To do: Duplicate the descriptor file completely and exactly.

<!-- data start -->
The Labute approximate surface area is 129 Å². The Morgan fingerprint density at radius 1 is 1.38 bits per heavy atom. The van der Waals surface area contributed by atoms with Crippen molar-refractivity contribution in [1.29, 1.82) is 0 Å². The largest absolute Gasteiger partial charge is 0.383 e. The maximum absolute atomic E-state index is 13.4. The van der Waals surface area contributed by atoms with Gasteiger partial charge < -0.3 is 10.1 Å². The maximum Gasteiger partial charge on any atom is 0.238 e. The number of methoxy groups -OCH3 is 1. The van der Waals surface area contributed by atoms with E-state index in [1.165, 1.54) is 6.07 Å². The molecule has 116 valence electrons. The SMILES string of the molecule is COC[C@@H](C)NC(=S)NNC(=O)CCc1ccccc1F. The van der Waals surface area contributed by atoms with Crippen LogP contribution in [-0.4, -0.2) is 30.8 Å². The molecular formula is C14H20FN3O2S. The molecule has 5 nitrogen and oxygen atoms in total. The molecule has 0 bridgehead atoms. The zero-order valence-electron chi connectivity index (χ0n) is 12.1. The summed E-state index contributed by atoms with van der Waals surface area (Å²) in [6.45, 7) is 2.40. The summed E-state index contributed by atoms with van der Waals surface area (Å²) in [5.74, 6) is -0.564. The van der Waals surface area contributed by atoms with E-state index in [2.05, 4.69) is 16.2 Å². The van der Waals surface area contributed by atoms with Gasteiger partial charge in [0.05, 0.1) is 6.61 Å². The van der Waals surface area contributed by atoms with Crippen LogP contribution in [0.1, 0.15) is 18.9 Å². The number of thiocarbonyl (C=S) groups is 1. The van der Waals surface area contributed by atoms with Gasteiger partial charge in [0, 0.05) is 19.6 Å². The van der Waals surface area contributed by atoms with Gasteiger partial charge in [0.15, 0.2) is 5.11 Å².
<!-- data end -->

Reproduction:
The Labute approximate surface area is 129 Å². The Morgan fingerprint density at radius 1 is 1.38 bits per heavy atom. The van der Waals surface area contributed by atoms with Crippen molar-refractivity contribution in [1.29, 1.82) is 0 Å². The largest absolute Gasteiger partial charge is 0.383 e. The maximum absolute atomic E-state index is 13.4. The van der Waals surface area contributed by atoms with Gasteiger partial charge < -0.3 is 10.1 Å². The maximum Gasteiger partial charge on any atom is 0.238 e. The number of methoxy groups -OCH3 is 1. The van der Waals surface area contributed by atoms with E-state index in [1.165, 1.54) is 6.07 Å². The molecule has 116 valence electrons. The SMILES string of the molecule is COC[C@@H](C)NC(=S)NNC(=O)CCc1ccccc1F. The van der Waals surface area contributed by atoms with Crippen LogP contribution in [-0.4, -0.2) is 30.8 Å². The molecular formula is C14H20FN3O2S. The molecule has 5 nitrogen and oxygen atoms in total. The molecule has 0 bridgehead atoms. The zero-order valence-electron chi connectivity index (χ0n) is 12.1. The summed E-state index contributed by atoms with van der Waals surface area (Å²) in [6.45, 7) is 2.40. The summed E-state index contributed by atoms with van der Waals surface area (Å²) in [5.74, 6) is -0.564. The van der Waals surface area contributed by atoms with E-state index in [2.05, 4.69) is 16.2 Å². The van der Waals surface area contributed by atoms with Gasteiger partial charge in [0.05, 0.1) is 6.61 Å². The van der Waals surface area contributed by atoms with Crippen LogP contribution in [0.1, 0.15) is 18.9 Å². The number of thiocarbonyl (C=S) groups is 1. The van der Waals surface area contributed by atoms with Gasteiger partial charge in [0, 0.05) is 19.6 Å². The van der Waals surface area contributed by atoms with Gasteiger partial charge in [0.15, 0.2) is 5.11 Å².